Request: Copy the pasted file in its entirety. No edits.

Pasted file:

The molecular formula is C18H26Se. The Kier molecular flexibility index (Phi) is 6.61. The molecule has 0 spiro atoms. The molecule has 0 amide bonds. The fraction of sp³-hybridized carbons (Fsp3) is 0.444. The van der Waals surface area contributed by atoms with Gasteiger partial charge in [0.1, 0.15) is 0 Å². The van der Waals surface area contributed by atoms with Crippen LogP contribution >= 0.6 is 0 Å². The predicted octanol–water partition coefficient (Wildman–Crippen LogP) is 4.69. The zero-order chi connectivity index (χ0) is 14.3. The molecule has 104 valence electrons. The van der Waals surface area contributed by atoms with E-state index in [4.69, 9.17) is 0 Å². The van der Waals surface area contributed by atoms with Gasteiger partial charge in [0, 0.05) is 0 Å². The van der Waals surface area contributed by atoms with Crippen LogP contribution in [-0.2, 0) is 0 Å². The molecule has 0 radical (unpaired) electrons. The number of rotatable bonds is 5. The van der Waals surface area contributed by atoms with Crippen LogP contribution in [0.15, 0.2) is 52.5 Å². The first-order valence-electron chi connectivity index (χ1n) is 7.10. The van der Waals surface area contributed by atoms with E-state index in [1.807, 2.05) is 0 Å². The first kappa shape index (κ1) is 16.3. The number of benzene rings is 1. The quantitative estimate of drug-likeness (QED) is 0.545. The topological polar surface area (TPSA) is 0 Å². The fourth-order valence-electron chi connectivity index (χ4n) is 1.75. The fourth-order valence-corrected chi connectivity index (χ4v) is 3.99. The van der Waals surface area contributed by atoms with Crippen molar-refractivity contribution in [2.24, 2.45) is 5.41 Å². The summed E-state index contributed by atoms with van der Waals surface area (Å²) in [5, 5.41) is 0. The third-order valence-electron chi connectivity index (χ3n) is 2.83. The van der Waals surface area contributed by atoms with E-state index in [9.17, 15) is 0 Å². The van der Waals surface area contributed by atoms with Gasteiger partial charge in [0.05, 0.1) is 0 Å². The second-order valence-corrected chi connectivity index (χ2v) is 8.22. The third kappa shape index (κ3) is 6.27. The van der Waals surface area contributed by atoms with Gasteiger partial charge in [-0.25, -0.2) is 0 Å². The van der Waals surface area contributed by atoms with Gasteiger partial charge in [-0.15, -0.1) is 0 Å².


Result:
The molecular formula is C18H26Se. The Kier molecular flexibility index (Phi) is 6.61. The molecule has 0 spiro atoms. The molecule has 0 amide bonds. The fraction of sp³-hybridized carbons (Fsp3) is 0.444. The van der Waals surface area contributed by atoms with Gasteiger partial charge in [0.1, 0.15) is 0 Å². The van der Waals surface area contributed by atoms with Crippen LogP contribution >= 0.6 is 0 Å². The predicted octanol–water partition coefficient (Wildman–Crippen LogP) is 4.69. The zero-order chi connectivity index (χ0) is 14.3. The molecule has 104 valence electrons. The van der Waals surface area contributed by atoms with E-state index in [4.69, 9.17) is 0 Å². The van der Waals surface area contributed by atoms with Gasteiger partial charge in [0, 0.05) is 0 Å². The van der Waals surface area contributed by atoms with Crippen LogP contribution in [-0.2, 0) is 0 Å². The molecule has 0 radical (unpaired) electrons. The number of rotatable bonds is 5. The van der Waals surface area contributed by atoms with Crippen LogP contribution in [0.15, 0.2) is 52.5 Å². The first-order valence-electron chi connectivity index (χ1n) is 7.10. The van der Waals surface area contributed by atoms with E-state index in [1.807, 2.05) is 0 Å². The first kappa shape index (κ1) is 16.3. The number of benzene rings is 1. The quantitative estimate of drug-likeness (QED) is 0.545. The topological polar surface area (TPSA) is 0 Å². The fourth-order valence-electron chi connectivity index (χ4n) is 1.75. The fourth-order valence-corrected chi connectivity index (χ4v) is 3.99. The van der Waals surface area contributed by atoms with Crippen molar-refractivity contribution in [2.24, 2.45) is 5.41 Å². The summed E-state index contributed by atoms with van der Waals surface area (Å²) in [5, 5.41) is 0. The third-order valence-electron chi connectivity index (χ3n) is 2.83. The van der Waals surface area contributed by atoms with E-state index in [9.17, 15) is 0 Å². The van der Waals surface area contributed by atoms with Gasteiger partial charge in [0.05, 0.1) is 0 Å². The second-order valence-corrected chi connectivity index (χ2v) is 8.22. The third kappa shape index (κ3) is 6.27. The van der Waals surface area contributed by atoms with Gasteiger partial charge in [-0.25, -0.2) is 0 Å². The van der Waals surface area contributed by atoms with Gasteiger partial charge in [-0.15, -0.1) is 0 Å².